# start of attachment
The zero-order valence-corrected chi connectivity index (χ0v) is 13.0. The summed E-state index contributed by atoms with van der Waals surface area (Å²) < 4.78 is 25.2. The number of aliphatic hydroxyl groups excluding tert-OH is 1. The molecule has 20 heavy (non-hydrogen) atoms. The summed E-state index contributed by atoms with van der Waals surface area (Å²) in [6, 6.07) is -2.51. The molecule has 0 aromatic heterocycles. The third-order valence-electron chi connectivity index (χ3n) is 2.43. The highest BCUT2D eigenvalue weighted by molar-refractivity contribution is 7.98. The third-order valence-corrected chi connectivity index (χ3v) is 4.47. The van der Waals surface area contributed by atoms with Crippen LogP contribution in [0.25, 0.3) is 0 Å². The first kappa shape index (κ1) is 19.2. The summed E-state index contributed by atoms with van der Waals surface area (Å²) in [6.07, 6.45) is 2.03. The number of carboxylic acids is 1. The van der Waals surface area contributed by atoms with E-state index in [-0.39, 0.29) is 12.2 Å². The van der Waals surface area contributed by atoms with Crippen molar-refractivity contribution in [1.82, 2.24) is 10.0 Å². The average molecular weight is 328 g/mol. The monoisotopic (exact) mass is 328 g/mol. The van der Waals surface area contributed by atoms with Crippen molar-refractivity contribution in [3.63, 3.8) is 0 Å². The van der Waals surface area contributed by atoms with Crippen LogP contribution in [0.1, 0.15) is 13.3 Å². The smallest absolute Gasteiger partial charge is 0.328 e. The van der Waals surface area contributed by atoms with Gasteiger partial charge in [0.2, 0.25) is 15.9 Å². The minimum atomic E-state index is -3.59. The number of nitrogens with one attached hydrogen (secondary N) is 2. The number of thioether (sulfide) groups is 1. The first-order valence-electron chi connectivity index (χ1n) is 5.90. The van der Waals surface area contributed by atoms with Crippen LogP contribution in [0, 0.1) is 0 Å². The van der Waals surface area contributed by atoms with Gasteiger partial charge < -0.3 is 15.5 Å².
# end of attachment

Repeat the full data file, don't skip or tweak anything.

The zero-order valence-corrected chi connectivity index (χ0v) is 13.0. The summed E-state index contributed by atoms with van der Waals surface area (Å²) < 4.78 is 25.2. The number of aliphatic hydroxyl groups excluding tert-OH is 1. The molecule has 20 heavy (non-hydrogen) atoms. The summed E-state index contributed by atoms with van der Waals surface area (Å²) in [6, 6.07) is -2.51. The molecule has 0 aromatic heterocycles. The third-order valence-electron chi connectivity index (χ3n) is 2.43. The highest BCUT2D eigenvalue weighted by molar-refractivity contribution is 7.98. The third-order valence-corrected chi connectivity index (χ3v) is 4.47. The van der Waals surface area contributed by atoms with Crippen LogP contribution in [0.25, 0.3) is 0 Å². The first kappa shape index (κ1) is 19.2. The summed E-state index contributed by atoms with van der Waals surface area (Å²) in [6.07, 6.45) is 2.03. The number of carboxylic acids is 1. The van der Waals surface area contributed by atoms with E-state index in [-0.39, 0.29) is 12.2 Å². The van der Waals surface area contributed by atoms with Crippen molar-refractivity contribution in [1.82, 2.24) is 10.0 Å². The average molecular weight is 328 g/mol. The monoisotopic (exact) mass is 328 g/mol. The van der Waals surface area contributed by atoms with Crippen molar-refractivity contribution in [3.63, 3.8) is 0 Å². The van der Waals surface area contributed by atoms with Crippen LogP contribution in [0.1, 0.15) is 13.3 Å². The smallest absolute Gasteiger partial charge is 0.328 e. The van der Waals surface area contributed by atoms with Gasteiger partial charge in [0.2, 0.25) is 15.9 Å². The minimum atomic E-state index is -3.59. The number of nitrogens with one attached hydrogen (secondary N) is 2. The number of thioether (sulfide) groups is 1. The first-order valence-electron chi connectivity index (χ1n) is 5.90. The van der Waals surface area contributed by atoms with Crippen LogP contribution in [0, 0.1) is 0 Å². The van der Waals surface area contributed by atoms with Gasteiger partial charge < -0.3 is 15.5 Å².